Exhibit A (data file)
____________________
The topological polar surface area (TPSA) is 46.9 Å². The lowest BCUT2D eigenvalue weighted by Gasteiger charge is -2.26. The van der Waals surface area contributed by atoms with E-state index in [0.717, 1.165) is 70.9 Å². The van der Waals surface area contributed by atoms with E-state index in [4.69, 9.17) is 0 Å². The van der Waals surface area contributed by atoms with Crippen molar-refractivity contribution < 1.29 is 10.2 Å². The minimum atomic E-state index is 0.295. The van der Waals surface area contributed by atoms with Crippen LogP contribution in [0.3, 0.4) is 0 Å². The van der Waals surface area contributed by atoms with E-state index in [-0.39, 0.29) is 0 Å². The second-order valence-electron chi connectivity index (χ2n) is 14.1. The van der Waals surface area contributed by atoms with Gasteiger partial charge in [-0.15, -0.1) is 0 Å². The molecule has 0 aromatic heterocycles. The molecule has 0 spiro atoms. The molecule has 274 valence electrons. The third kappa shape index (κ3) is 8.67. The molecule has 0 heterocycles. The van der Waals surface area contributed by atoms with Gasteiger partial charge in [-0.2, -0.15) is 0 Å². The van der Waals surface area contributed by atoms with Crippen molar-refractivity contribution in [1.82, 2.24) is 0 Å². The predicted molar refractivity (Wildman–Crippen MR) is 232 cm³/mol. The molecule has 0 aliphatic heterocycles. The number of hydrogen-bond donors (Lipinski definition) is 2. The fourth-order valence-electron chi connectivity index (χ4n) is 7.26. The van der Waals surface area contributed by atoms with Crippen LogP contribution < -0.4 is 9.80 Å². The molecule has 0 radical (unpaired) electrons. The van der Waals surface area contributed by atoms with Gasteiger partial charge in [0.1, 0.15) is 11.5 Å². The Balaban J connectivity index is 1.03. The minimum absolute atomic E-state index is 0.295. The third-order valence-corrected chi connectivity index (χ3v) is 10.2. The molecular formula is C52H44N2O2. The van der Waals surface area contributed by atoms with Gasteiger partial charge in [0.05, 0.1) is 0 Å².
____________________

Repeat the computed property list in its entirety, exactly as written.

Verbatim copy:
The topological polar surface area (TPSA) is 46.9 Å². The lowest BCUT2D eigenvalue weighted by Gasteiger charge is -2.26. The van der Waals surface area contributed by atoms with E-state index in [0.717, 1.165) is 70.9 Å². The van der Waals surface area contributed by atoms with E-state index in [4.69, 9.17) is 0 Å². The van der Waals surface area contributed by atoms with Crippen molar-refractivity contribution < 1.29 is 10.2 Å². The minimum atomic E-state index is 0.295. The van der Waals surface area contributed by atoms with Crippen LogP contribution in [0.3, 0.4) is 0 Å². The van der Waals surface area contributed by atoms with E-state index in [-0.39, 0.29) is 0 Å². The second-order valence-electron chi connectivity index (χ2n) is 14.1. The van der Waals surface area contributed by atoms with Gasteiger partial charge in [-0.15, -0.1) is 0 Å². The molecule has 0 aromatic heterocycles. The molecule has 0 spiro atoms. The molecule has 274 valence electrons. The third kappa shape index (κ3) is 8.67. The molecule has 0 heterocycles. The van der Waals surface area contributed by atoms with Gasteiger partial charge in [-0.2, -0.15) is 0 Å². The van der Waals surface area contributed by atoms with Crippen molar-refractivity contribution in [1.82, 2.24) is 0 Å². The predicted molar refractivity (Wildman–Crippen MR) is 232 cm³/mol. The molecule has 0 aliphatic heterocycles. The number of hydrogen-bond donors (Lipinski definition) is 2. The fourth-order valence-electron chi connectivity index (χ4n) is 7.26. The van der Waals surface area contributed by atoms with Crippen LogP contribution < -0.4 is 9.80 Å². The molecule has 0 radical (unpaired) electrons. The van der Waals surface area contributed by atoms with Gasteiger partial charge in [0.1, 0.15) is 11.5 Å². The Balaban J connectivity index is 1.03. The minimum absolute atomic E-state index is 0.295. The third-order valence-corrected chi connectivity index (χ3v) is 10.2. The molecular formula is C52H44N2O2. The van der Waals surface area contributed by atoms with Gasteiger partial charge in [0.05, 0.1) is 0 Å².